Orgasm Inc.

Questions on the search for a pink Viagra.

by Melinda Dodd

In the film, the numbers often used about sexual dysfunction fail to hold up under scrutiny. It’s commonly said, for example, that 43% of women suffer from FSD, but the percentage derives from a 1999 survey asking women whether they’d ever experienced anxiety, disinterest or trouble with lubrication during sex—all symptoms within the realm of normal experience. Even the survey’s author has distanced himself from claims that this represents FSD.

The film suggests that since the FDA won’t approve drugs without a disorder, Big Pharma keeps pushing to create a disease entity the proposed medicine can treat. The paradigm shift—if you’re having trouble enjoying sex, you have a disease rather than a relationship or psychological problem—worries some health experts. "The pharmaceutical industry, through a whole range of very sophisticated PR and marketing strategies, is actually changing how we all think about our bodies," says Ray Moynihan, co-author of Selling Sickness. "Essentially, [they] are turning healthy people into patients."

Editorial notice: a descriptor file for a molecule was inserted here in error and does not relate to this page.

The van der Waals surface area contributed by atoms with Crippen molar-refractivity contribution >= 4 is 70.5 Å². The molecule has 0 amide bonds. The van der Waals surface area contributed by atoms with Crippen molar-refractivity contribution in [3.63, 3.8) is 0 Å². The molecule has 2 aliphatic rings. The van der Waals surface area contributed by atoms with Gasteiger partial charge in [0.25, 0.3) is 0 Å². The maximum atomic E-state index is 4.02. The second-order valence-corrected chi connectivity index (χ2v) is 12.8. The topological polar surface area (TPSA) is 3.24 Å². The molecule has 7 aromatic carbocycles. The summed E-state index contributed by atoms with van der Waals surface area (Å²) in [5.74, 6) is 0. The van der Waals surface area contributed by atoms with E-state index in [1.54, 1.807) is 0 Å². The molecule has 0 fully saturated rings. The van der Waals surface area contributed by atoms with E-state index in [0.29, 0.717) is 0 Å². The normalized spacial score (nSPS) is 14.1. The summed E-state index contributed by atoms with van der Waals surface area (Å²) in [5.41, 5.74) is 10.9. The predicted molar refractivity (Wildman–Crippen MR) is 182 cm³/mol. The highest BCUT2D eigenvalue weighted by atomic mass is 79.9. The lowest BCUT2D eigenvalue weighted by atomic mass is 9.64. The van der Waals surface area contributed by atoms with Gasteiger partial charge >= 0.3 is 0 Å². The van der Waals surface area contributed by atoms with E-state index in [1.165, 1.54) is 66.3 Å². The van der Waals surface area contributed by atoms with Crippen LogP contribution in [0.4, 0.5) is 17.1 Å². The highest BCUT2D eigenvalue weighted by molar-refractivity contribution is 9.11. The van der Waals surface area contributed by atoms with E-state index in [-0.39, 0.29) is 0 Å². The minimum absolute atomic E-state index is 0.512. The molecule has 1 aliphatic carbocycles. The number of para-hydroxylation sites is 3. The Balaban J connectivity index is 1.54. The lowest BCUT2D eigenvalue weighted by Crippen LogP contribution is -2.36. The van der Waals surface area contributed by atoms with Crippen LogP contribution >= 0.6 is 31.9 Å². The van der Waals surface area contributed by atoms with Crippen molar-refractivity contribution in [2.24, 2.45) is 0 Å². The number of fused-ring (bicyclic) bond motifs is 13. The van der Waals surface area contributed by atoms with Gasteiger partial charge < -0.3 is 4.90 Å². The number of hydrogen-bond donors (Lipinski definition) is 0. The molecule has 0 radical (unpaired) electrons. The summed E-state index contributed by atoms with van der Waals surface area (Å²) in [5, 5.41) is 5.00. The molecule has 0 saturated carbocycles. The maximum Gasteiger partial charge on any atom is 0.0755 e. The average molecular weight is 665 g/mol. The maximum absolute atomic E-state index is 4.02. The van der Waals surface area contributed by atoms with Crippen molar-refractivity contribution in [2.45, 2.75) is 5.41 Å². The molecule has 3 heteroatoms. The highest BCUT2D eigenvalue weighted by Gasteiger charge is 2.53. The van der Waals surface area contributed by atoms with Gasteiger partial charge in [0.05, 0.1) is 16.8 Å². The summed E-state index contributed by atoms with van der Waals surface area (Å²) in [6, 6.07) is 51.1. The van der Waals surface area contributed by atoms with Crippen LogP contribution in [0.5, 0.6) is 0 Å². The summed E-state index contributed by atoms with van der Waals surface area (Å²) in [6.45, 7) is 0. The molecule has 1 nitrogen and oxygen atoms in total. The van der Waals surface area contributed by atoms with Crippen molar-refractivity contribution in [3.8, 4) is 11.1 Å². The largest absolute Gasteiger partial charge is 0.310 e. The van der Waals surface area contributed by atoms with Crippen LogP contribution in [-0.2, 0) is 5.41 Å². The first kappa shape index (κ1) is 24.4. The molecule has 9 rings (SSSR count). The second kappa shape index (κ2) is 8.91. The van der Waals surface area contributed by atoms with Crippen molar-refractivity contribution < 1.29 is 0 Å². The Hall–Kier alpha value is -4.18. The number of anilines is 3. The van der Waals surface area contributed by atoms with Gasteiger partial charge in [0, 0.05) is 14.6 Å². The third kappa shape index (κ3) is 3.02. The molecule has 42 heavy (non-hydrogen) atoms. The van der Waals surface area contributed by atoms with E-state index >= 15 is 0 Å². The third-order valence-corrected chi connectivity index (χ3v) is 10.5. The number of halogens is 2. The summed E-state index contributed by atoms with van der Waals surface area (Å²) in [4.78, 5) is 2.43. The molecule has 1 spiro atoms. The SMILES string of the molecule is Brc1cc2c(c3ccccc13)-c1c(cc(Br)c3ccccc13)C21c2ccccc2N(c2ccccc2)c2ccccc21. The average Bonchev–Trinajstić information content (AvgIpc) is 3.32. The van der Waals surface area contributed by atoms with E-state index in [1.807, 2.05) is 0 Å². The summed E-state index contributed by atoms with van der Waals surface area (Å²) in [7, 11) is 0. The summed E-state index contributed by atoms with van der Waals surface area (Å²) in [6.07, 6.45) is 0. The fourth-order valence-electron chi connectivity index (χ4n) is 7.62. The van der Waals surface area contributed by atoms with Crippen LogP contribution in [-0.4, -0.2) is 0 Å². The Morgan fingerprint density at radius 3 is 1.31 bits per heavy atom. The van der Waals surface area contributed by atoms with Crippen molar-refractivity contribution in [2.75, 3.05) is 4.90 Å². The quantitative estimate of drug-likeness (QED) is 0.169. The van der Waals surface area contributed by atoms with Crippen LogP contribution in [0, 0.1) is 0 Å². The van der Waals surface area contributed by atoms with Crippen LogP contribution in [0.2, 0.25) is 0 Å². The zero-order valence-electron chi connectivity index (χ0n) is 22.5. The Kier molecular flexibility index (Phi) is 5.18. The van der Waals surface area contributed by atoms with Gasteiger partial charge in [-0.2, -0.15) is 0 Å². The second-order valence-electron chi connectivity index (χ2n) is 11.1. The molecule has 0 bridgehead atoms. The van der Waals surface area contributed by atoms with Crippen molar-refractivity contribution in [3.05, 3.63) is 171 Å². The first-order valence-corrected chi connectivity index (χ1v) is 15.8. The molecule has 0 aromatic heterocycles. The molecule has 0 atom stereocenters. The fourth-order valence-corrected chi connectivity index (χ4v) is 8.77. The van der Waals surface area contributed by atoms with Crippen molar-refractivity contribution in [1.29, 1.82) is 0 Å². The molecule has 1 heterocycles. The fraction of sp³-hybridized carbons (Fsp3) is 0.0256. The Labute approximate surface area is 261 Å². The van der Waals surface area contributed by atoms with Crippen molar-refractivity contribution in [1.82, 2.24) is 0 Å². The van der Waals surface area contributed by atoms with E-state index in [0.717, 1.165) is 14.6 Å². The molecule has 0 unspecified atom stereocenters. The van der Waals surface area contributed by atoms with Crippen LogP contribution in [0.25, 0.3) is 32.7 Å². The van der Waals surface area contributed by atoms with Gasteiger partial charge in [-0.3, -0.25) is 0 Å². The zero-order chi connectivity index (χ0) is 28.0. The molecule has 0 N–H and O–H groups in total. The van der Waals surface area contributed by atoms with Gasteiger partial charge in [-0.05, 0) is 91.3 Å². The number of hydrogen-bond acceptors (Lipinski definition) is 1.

And that’s what Charletta realizes late in the film when she confesses that she can have orgasms—just not the “right” way, through intercourse. After the filmmaker tells her, off-camera, that most women need clitoral stimulation to climax, her face fills with relief. “I no longer know what’s normal,” she admits. “So that’s wonderful, because that’s a brand-new start.” 

Orgasm Inc. premieres on May 27 at the Walter Reade Theater at Lincoln Center in New York City.

UPDATE: On June 18, an FDA panel will meet to discuss the approval of flibanserin, a new medication intended to treat low libido in women. Read WebMD’s account here.

TALK TO US: Would you use a pill to enhance your sex drive? Go to the health channel page, lower right hand corner, and take our poll.  

Single? Check out MORE Dating here.

First Published May 26, 2010

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